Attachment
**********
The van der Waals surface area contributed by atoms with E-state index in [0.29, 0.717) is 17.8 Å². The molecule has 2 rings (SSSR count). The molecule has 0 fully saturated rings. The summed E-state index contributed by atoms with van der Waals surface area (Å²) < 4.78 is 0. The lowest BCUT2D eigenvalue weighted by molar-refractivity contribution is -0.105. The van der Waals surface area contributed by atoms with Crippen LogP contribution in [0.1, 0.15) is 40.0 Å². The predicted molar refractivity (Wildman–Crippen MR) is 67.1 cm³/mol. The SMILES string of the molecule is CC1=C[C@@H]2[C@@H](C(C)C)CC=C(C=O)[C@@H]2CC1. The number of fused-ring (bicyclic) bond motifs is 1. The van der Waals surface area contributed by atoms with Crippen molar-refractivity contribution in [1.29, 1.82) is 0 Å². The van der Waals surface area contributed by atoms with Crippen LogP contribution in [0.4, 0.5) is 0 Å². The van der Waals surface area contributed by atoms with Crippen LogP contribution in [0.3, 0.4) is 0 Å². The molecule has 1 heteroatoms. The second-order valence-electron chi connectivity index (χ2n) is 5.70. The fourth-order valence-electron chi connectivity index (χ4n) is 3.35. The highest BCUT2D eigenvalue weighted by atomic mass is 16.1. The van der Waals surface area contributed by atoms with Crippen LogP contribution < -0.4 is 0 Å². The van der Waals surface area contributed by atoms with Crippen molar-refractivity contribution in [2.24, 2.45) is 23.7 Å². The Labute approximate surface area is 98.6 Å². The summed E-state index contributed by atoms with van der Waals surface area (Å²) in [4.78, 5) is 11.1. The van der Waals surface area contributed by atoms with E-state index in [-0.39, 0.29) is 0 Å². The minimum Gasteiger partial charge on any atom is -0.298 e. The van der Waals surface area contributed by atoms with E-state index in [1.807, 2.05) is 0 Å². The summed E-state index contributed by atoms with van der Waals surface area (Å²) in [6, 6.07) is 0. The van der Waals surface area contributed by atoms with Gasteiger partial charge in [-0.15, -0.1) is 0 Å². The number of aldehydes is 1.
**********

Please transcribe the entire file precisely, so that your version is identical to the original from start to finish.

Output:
The van der Waals surface area contributed by atoms with E-state index in [0.29, 0.717) is 17.8 Å². The molecule has 2 rings (SSSR count). The molecule has 0 fully saturated rings. The summed E-state index contributed by atoms with van der Waals surface area (Å²) < 4.78 is 0. The lowest BCUT2D eigenvalue weighted by molar-refractivity contribution is -0.105. The van der Waals surface area contributed by atoms with Crippen LogP contribution in [0.1, 0.15) is 40.0 Å². The predicted molar refractivity (Wildman–Crippen MR) is 67.1 cm³/mol. The SMILES string of the molecule is CC1=C[C@@H]2[C@@H](C(C)C)CC=C(C=O)[C@@H]2CC1. The number of fused-ring (bicyclic) bond motifs is 1. The van der Waals surface area contributed by atoms with Crippen molar-refractivity contribution in [1.29, 1.82) is 0 Å². The van der Waals surface area contributed by atoms with Crippen LogP contribution in [0.4, 0.5) is 0 Å². The van der Waals surface area contributed by atoms with Crippen LogP contribution in [0.3, 0.4) is 0 Å². The molecule has 1 heteroatoms. The second-order valence-electron chi connectivity index (χ2n) is 5.70. The fourth-order valence-electron chi connectivity index (χ4n) is 3.35. The highest BCUT2D eigenvalue weighted by atomic mass is 16.1. The van der Waals surface area contributed by atoms with Crippen LogP contribution < -0.4 is 0 Å². The van der Waals surface area contributed by atoms with Crippen molar-refractivity contribution in [2.24, 2.45) is 23.7 Å². The Labute approximate surface area is 98.6 Å². The summed E-state index contributed by atoms with van der Waals surface area (Å²) in [4.78, 5) is 11.1. The van der Waals surface area contributed by atoms with E-state index in [-0.39, 0.29) is 0 Å². The minimum Gasteiger partial charge on any atom is -0.298 e. The van der Waals surface area contributed by atoms with E-state index in [1.807, 2.05) is 0 Å². The summed E-state index contributed by atoms with van der Waals surface area (Å²) in [6, 6.07) is 0. The van der Waals surface area contributed by atoms with Gasteiger partial charge in [-0.15, -0.1) is 0 Å². The number of aldehydes is 1.